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Concerning or Threatening Behavior

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What is concerning or threatening behavior?

An individual's collective actions, inactions, words, thought processes, and frame of mind may cause others around the individual to be concerned for the safety of the individual or others. Members of the Northwestern University community are expected to report such behavior so it can be assessed in its totality, thereby preventing potentially dangerous situations.

Examples of Concerning or Threatening Behavior

  • Making known a grievance, grudge, or sense of being wronged, followed by words or actions that indicate a desire for revenge or recognition for "making things right," possibly through violence.
  • Communicating ideas or intentions that suggest dangerous or violent alternatives to "solving" problems or having no non-violent alternatives to problem-solving and accepting the consequences of such outcomes.
  • Expressing justification for violence.
  • Exhibiting highly disruptive behavior, including hostile, aggressive, bullying, intimidating, and/or violent behaviors.
  • Possession, acquisition, and/or practice with firearms, including that which is beyond what was known or considered usual for the individual.
  • Inappropriate interest in previous violent events and those who committed them, including targeted or mass violence.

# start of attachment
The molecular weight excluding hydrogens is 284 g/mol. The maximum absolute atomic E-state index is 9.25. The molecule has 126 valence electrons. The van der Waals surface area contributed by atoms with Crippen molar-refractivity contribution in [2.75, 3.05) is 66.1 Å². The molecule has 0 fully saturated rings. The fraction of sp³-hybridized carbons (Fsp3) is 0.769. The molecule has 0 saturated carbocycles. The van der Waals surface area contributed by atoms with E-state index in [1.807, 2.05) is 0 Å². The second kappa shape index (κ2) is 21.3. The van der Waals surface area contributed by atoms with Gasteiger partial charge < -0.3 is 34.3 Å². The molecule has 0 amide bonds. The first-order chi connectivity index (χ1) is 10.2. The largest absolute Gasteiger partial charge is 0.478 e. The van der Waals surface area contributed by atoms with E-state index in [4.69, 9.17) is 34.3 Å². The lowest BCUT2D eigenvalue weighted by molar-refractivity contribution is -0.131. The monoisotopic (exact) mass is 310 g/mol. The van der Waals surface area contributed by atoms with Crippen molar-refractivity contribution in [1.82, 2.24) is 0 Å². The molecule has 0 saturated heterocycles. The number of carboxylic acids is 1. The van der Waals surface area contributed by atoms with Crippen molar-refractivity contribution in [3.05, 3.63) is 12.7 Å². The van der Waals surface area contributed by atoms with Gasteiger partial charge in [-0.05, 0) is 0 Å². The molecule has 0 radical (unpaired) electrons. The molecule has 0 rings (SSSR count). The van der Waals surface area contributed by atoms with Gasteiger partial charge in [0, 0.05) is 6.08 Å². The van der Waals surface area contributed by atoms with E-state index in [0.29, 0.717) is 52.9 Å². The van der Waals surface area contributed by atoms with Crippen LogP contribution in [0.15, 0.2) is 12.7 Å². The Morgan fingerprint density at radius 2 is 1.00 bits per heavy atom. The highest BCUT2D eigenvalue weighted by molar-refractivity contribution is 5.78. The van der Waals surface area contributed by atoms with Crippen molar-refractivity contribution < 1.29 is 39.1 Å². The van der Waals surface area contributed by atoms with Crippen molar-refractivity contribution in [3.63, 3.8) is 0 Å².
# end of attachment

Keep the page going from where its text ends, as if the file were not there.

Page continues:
• Recent loss or perceived failure relating to a relationship, employment, academic standing, or other status and/or feeling of hopelessness or desperation.
  • Threatening, menacing, harassing, and/or stalking behaviors by any means including electronic (social media, text, email, phone, air tags, etc), physical (in-person) surveillance, use of proxies, etc.
  • Others have expressed concern about the individual's behavior.
  • Drug and/or alcohol use or abuse, particularly in combination with other factors mentioned above.
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How to report a behavior

Report online using Wildcats Aware

Any individual who has witnessed or observed concerning and/or threatening behavior on campus or off campus/virtual but involving the campus or campus community should report such behavior using this form. Reports will be handled as discreetly as possible, but disclosure of threatening behavior may be necessary to protect the health and safety of the Northwestern community.

File a Wildcats Aware Report

Learn more about this issue

Frequently Asked Questions

Who will see my report?

The Wildcats Aware form goes to Director of the Behavioral Consultation Team Dave Young, Dean of Students Mona Dugo, Deputy Chief Eric Chin of NUPD, and Senior Associate Dean of Students Chris Zacharda.

It is also potentially shared with the Dean of Students office and the BCT full team.

What will happen to me after I report?

The reporting party may be interviewed to clarify information provided or to expand upon the information provided.

What are the next steps? Will I be told the resolution or outcome of what I shared?

The reporting party may be notified of certain steps taken along the way, particularly if they are believed to be or found to be a potential target of violence or are in need of additional services, ex. mental health, police, protective orders, etc. They may be advised of the outcome of the investigation if it makes logical sense and does not disclose information in violation of pertinent policies or laws.

Know your rights: Northwestern's Non-Retaliation Policy

Northwestern's Policy on Non-Retaliation strictly prohibits retaliation against any member of its community for reporting or inquiring in good faith about suspected wrongful or unlawful activity, or participating in an investigation or proceeding related to such activity. The University considers such actions to be protected activities in which all members may freely engage without worry of negative consequences.